The second way that we can do this, Mac, is what I call embracing FEAR, and I actually use an acronym which stands for- F for flexible. Alright? Change happens. E stands for be willing to embrace change. The only person that loves change is a baby with a wet diaper. I’m about to be fifty-three years old, and, you know, exactly that I love change. I share part of my story here, my work-life situation. Okay? The A stands for aspirations, and the R is for results.
Listen, quit banging your head up against a wall. If you’re submitting resumes, and you’re not getting the results, maybe you need to try something else. It is not a badge of honor to be sending and applying for three hundred and fifty jobs. In fact, quite frankly, I’m like, what is going on with you’? Like, stop. Focus on results, recalibrate.
Another idea that you share that I know you encourage people to consider when turning adversity into positive career traits is to learn how to attract opportunities. What do you mean by this, Oscar? And how do you do that?
Well, so remember, we have to go way back. Okay, Mac? But in high school senior year, I remember I had some classmates that were amazing athletes, and colleges and universities were courting them with full-ride scholarships to attend their college or university, and most people would say, well, of course, Oscar. Because they’re amazing athletes, they’re super talented. I’m like, yeah, I agree with you. But let me ask you this, Bob. When you’re applying for a job, are you not telling that employer that you’re the best candidate? Oh, yeah, I am, Oscar. Then why isn’t that employer coming to you and begging you to work for them?
And the reason why that doesn’t happen for ninety-nine percent of the people out there is because we don’t know how to market ourselves, Mac. So, learning how to brand yourself, how to market yourself, how to share content that adds value, that showcases your expertise, and, as I mentioned earlier, learning how to – forget networking. I hate the word networking. But learn how to build and nourish relationships. You learn how to do those things, and you are going to be attracting opportunities versus panhandling for your next job opportunity.
What’s your best advice for building relationships?
Be a friend. As an introvert, networking scares me. And again, I’m about reframing things, and so, I remember one day, you know, I’m a friendly person. I can go to Mac, virtually or in person if we were to be, you know, and be like, hi, Mac. I’m Oscar Garcia. And if you reciprocate, and you’re like, hi, Oscar. I’m Mac, and that’s the start of a friendship.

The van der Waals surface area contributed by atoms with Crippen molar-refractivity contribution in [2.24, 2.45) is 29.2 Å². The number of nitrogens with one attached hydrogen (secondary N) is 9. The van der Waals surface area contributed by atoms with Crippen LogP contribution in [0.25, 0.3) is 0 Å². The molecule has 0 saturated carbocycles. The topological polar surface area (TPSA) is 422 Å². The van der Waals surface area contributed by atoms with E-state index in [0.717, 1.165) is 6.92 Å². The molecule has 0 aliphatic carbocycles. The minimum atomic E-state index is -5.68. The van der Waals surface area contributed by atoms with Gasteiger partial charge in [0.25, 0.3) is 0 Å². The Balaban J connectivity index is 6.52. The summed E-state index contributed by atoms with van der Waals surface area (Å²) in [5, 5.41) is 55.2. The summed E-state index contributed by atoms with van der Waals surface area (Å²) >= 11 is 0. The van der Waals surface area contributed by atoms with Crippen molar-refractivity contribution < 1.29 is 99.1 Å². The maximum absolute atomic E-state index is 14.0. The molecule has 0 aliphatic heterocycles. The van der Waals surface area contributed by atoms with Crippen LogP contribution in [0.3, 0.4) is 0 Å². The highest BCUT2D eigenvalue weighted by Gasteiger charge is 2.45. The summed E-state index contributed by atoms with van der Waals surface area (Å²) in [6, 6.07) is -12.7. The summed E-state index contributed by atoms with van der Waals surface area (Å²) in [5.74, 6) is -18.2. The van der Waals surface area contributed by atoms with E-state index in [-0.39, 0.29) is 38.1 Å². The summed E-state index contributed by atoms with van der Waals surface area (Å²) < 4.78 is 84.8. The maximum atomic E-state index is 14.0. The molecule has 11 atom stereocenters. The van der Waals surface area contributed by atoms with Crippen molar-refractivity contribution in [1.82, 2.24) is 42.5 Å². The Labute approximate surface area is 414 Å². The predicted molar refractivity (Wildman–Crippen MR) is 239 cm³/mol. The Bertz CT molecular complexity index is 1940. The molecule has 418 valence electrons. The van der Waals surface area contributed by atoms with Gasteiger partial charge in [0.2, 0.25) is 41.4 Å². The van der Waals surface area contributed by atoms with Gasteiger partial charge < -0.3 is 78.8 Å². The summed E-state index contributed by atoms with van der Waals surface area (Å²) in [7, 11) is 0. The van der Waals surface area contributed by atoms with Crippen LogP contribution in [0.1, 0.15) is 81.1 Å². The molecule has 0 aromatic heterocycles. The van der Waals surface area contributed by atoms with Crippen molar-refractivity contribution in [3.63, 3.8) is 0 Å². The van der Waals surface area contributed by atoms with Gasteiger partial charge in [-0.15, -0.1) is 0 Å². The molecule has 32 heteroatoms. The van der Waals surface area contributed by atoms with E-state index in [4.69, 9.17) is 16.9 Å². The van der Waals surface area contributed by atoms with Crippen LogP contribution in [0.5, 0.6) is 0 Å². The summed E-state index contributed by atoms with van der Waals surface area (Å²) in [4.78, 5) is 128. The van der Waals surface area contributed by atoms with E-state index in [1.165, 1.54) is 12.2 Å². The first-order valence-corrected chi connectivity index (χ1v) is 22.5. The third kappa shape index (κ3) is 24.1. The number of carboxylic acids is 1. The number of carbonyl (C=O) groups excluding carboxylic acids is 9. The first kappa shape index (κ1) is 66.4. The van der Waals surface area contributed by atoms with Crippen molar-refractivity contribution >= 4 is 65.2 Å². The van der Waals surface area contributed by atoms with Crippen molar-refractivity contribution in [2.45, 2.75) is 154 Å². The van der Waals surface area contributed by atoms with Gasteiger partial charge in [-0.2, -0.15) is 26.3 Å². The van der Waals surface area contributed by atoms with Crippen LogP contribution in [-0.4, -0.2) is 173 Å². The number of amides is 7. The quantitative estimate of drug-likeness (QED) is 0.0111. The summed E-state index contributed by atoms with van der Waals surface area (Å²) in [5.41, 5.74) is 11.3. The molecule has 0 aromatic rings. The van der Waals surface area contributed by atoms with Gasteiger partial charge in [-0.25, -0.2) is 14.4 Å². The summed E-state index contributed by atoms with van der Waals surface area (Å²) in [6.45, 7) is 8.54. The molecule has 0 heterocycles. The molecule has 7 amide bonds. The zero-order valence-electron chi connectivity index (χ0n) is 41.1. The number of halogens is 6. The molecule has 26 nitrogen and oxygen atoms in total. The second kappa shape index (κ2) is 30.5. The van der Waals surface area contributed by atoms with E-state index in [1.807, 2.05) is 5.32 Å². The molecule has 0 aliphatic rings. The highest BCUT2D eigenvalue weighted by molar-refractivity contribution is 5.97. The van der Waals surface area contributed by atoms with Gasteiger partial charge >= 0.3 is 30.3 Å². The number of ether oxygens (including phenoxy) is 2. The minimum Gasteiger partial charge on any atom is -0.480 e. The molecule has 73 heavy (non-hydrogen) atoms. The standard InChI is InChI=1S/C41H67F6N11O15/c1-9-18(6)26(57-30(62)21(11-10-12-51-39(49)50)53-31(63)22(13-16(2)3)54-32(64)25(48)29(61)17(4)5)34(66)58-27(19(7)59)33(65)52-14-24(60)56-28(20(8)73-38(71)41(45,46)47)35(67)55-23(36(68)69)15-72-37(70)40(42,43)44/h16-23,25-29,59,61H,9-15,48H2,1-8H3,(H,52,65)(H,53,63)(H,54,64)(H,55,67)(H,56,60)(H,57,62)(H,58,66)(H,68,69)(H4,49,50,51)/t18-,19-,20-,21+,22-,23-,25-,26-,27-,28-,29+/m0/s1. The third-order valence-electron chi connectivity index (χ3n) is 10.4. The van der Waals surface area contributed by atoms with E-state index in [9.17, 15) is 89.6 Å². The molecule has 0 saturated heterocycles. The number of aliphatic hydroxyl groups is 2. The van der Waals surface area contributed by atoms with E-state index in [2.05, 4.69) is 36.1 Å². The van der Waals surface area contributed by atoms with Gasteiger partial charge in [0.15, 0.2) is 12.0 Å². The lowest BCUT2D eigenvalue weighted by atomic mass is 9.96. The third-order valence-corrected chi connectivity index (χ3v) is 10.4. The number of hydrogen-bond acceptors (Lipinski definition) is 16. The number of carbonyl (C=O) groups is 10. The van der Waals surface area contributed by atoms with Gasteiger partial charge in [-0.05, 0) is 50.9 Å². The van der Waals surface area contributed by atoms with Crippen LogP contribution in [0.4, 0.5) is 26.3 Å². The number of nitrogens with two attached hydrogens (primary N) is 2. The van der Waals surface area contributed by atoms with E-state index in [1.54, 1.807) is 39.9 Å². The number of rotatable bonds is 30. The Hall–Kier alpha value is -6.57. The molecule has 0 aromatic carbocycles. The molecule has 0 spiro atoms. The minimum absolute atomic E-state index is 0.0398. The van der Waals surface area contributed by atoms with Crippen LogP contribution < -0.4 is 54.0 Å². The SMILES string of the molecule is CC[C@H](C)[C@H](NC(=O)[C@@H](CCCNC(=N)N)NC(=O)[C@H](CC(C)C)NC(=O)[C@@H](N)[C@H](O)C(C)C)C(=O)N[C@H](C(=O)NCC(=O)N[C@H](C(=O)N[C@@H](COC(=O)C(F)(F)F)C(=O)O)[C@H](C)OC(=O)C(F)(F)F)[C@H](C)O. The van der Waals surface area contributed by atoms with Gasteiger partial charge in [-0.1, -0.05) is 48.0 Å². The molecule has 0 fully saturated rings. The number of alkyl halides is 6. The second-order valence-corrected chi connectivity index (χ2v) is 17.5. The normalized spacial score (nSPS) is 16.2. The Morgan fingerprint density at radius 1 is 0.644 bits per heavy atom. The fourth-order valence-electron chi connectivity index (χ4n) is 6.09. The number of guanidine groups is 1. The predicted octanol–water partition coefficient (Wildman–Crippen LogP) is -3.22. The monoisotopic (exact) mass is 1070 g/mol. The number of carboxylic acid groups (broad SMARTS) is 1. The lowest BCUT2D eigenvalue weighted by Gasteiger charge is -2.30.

Keep it, simple folks. I mean, I’m not here, you know, to give you some Ph.D. answer responses. Just common decency, being kind, and just being a friend is the best way to build and nourish those relationships.
And how do you know that’s working, Oscar? You reach out to people, maybe you share a screenshot, or you connect with someone on LinkedIn once a week and follow up with them. You take these small steps. But how do you know it’s effective?
So, from a business standpoint, Mac, I’m now going on that almost seven years of having my company, and I have done well over five hundred training workshops and so on and so forth. Out of those five hundred plus trainings, probably maybe ten I went after. All the others- people came to me. In fact, I actually over the last couple years, I started taking screenshots of emails, messages on LinkedIn, and other ways. Because people I don’t think are gonna believe me that this happens, and I’ve taken these screenshots to show like, oh my gosh, this company came to me.
Here’s a perfect example of you and I, Mac, and I mean this with all love and respect to you because you are amazing. You came to me to ask me to be on your show. I didn’t come to you. That, my friend, is how I know it’s working.
Well, Oscar, it’s been a terrific conversation. Now, tell us what’s next for you?
Well, we’re super excited, Mac, that this year we are doubling down and focusing on providing very specific, culturally relevant career leadership training that’s targeted to employee resource groups and also folks that are in the diversity and equity inclusion. I mean, you know, two years ago all the things- that social unrest had been happening, and so forth, something that I think has awakened the corporate world’s heart and conscience, to really create even more and more diversity in the workforce and the board room, and whatever I can do on my end to help encourage and help professionals and companies achieve that, count me in.
Terrific. Well, I know, Oscar, listeners can learn more about you and your companies services by visiting your website, aspiraconsulting.com, and I know you also invite listeners to connect with you on LinkedIn, and when they do, please mention you heard Oscar on our show.
Now, Oscar, given all the useful tips you’ve shared today, what’s the one thing you want a listener to remember about how to turn adversity into positive career traits?
We often hear, Mac, that we need to find our voice, we need to find our voice and speak up, and I’m here to tell you, folks, we do not need to find our voice. What we need to do is have the courage to use our voice. I leave you with that.
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Next week, our guest will be Ty Reed. He’s the founder of Recovery Career Services.
It’s a nonprofit that helps anyone who wants to return to employment and put the past behind them.
One out of three American adults have a criminal record.
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Join us next Wednesday when Ty Reed and I talk about how to find work if you have criminal convictions.
Until next time, thanks for letting us help you find your dream job.